Designers have the vision to, let’s say, coordinate communities, and these overall research for meaning, for more meaningful products and services. So what’s the role right now in this new landscape for a designer?
[Whitney Hess] So, I think that there is a key change that’s happening. And it is moving from a world in which businesses are competitive with other businesses to a world where businesses are cooperative with one another. And I think that as a result designers have to recognize that their mission is no longer to be the best skilled. They don’t have to be the most excellent designer, objectively speaking, but rather being the best at integrating their product into the larger ecosystem of products and services that exist in that space.
And it’s recognizing the specific need that isn’t being fulfilled by the so called competitors and optimizing the product to integrate well with other partner products. Instead of everything being a turf war and saying, “We have to own this whole space. We have to be the market leader.” Instead to say, “How can what we create best fit into the landscape of products and services that our customers are already using and that is okay if they keep using?”
Let’s take Instagram. Instagram did something that many, many other apps were already doing. This was not a novel idea to be able to take a photo, apply some filters to it so it looks like you’re a phenomenal photographer and share that photo with your friends. Now, of the mistake that most of those other services made was that they were trying to be the destination for the sharing of those photos, so that they could contain and own the community of photo sharers.
What Instagram did was it said, “We are a tool. We are a tool for you to use and we want you to be the tool that you use in the moment that you see something interesting. But we don’t expect that we will be the ultimate destination for all things interesting. We recognize that you already are interacting with the community of your peers in Facebook and in Twitter. And so, we are going to make it dead simple for you to share these photos in the places that you’re already playing. You can take our tool into your sandbox.”They made it about being an add-on, about being collaborative, not about trying to steal away market share. And what they did as a result was create a tool that became a better photo sharing tool than Facebook’s own, making it a very obvious acquisition for Facebook.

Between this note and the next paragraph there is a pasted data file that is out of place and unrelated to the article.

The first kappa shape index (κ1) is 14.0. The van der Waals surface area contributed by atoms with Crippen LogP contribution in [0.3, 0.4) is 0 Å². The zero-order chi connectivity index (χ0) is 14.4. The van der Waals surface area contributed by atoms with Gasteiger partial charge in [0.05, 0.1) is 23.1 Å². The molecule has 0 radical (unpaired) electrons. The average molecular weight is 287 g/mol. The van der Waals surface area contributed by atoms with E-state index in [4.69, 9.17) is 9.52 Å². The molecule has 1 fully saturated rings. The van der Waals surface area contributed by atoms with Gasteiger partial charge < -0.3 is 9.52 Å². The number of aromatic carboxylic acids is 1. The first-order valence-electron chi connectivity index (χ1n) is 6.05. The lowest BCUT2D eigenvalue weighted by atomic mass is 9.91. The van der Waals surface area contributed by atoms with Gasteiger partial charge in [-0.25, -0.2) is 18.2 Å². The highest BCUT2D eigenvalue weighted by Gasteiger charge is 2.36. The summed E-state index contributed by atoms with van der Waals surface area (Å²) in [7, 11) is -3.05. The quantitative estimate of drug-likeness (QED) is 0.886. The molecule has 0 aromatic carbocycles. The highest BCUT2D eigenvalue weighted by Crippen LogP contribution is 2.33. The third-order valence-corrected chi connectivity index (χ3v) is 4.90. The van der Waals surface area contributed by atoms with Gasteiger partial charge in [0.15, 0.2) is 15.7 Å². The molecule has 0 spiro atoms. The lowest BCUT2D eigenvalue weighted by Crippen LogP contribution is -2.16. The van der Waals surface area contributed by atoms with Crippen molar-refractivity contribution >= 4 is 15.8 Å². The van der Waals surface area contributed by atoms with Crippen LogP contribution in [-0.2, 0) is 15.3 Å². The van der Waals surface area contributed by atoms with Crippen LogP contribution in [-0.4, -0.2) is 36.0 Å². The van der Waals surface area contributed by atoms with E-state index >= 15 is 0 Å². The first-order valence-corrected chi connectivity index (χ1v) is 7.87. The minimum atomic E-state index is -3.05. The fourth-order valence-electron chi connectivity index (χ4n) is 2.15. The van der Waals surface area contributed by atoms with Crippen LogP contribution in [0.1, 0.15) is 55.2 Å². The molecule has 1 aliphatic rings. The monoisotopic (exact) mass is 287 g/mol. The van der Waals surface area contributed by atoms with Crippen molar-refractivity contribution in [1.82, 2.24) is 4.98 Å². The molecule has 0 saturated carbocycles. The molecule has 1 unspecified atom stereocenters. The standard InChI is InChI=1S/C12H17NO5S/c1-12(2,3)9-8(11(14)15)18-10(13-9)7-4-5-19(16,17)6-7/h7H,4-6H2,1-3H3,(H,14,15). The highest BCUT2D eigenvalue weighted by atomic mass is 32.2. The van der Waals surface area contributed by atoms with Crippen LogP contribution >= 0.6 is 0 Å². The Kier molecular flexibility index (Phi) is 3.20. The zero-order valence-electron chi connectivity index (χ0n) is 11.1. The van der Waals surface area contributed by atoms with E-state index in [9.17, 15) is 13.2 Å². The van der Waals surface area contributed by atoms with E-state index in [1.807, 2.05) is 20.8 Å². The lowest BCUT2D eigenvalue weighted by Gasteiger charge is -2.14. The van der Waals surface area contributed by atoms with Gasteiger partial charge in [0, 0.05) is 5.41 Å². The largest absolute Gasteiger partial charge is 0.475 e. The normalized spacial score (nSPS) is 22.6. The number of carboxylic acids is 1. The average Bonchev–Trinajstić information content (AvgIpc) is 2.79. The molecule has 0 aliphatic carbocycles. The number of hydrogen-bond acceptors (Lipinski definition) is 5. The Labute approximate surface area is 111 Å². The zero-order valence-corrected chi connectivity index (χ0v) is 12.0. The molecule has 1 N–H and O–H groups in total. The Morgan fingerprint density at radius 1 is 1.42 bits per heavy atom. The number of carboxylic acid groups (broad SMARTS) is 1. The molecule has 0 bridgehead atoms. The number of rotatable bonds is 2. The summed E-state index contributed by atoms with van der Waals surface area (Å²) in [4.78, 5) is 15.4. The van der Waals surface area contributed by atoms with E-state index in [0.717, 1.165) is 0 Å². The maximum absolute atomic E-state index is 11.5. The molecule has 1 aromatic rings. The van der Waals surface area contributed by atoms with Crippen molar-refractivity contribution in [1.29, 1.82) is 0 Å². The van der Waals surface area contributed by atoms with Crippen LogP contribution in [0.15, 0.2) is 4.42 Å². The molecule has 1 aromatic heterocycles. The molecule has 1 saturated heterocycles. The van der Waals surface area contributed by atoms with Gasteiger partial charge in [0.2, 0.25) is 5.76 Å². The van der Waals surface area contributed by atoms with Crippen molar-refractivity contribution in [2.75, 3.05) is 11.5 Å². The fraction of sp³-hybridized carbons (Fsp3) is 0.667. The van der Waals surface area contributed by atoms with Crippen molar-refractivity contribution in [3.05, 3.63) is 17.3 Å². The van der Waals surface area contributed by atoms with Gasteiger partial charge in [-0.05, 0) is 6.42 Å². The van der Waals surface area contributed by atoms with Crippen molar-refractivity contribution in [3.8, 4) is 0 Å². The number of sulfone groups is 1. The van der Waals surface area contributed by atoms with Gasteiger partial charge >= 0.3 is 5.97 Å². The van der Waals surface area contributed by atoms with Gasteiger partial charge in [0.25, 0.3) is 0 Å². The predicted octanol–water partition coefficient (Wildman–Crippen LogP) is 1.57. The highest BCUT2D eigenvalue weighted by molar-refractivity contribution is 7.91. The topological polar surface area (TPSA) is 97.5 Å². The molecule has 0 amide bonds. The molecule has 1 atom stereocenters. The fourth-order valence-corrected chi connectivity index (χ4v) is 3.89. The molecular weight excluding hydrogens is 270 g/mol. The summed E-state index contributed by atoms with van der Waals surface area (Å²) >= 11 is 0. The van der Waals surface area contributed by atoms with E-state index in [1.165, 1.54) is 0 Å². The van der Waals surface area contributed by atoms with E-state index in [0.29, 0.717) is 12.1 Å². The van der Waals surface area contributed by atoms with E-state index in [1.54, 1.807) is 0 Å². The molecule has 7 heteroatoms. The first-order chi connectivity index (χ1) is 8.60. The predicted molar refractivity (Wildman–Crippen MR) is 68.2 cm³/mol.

Being a designer today means having a very holistic view of what that ecosystem is, what sandbox your customers are playing in and which sandboxes you can do better. It means being much more strategic than it does implementing best practices and knowing where to push pencils around, so that you can make the most objectively beautiful piece of art. It’s no longer about just being excellent in that way and just being skillful and a craftsman. It has to do with really being an anthropologist as well.
[superthemes] As a last point, I would like to ask you to explain our community why they should be curious for what is outside and engage with the outside in research for meaning, communities and interactions.
[Whitney Hess] Well, I may have a kind of unorthodox view on this. At the end of the day, all of this stuff that we do, all the stuff that we build, none of it really matters. We don’t know why we’re here on this planet. But what ultimately leads to a fulfilling life is building relationships and sharing yourself with other people.